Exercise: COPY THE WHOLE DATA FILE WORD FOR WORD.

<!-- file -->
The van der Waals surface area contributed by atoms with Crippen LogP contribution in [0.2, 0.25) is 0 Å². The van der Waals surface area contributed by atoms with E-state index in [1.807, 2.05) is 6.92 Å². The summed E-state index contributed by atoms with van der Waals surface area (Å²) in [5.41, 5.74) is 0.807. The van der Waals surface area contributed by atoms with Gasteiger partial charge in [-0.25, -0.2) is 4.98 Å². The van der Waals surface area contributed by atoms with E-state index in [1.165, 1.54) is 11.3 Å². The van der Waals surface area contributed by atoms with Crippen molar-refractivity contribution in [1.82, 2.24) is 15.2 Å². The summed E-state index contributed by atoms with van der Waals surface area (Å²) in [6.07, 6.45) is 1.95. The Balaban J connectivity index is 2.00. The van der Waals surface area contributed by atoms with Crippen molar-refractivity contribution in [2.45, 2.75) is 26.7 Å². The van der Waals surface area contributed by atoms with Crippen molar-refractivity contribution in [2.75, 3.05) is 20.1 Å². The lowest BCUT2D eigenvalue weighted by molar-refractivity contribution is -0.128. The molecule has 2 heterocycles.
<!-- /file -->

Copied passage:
The van der Waals surface area contributed by atoms with Crippen LogP contribution in [0.2, 0.25) is 0 Å². The van der Waals surface area contributed by atoms with E-state index in [1.807, 2.05) is 6.92 Å². The summed E-state index contributed by atoms with van der Waals surface area (Å²) in [5.41, 5.74) is 0.807. The van der Waals surface area contributed by atoms with Gasteiger partial charge in [-0.25, -0.2) is 4.98 Å². The van der Waals surface area contributed by atoms with E-state index in [1.165, 1.54) is 11.3 Å². The van der Waals surface area contributed by atoms with Crippen molar-refractivity contribution in [1.82, 2.24) is 15.2 Å². The summed E-state index contributed by atoms with van der Waals surface area (Å²) in [6.07, 6.45) is 1.95. The Balaban J connectivity index is 2.00. The van der Waals surface area contributed by atoms with Crippen molar-refractivity contribution in [2.45, 2.75) is 26.7 Å². The van der Waals surface area contributed by atoms with Crippen molar-refractivity contribution in [2.75, 3.05) is 20.1 Å². The lowest BCUT2D eigenvalue weighted by molar-refractivity contribution is -0.128. The molecule has 2 heterocycles.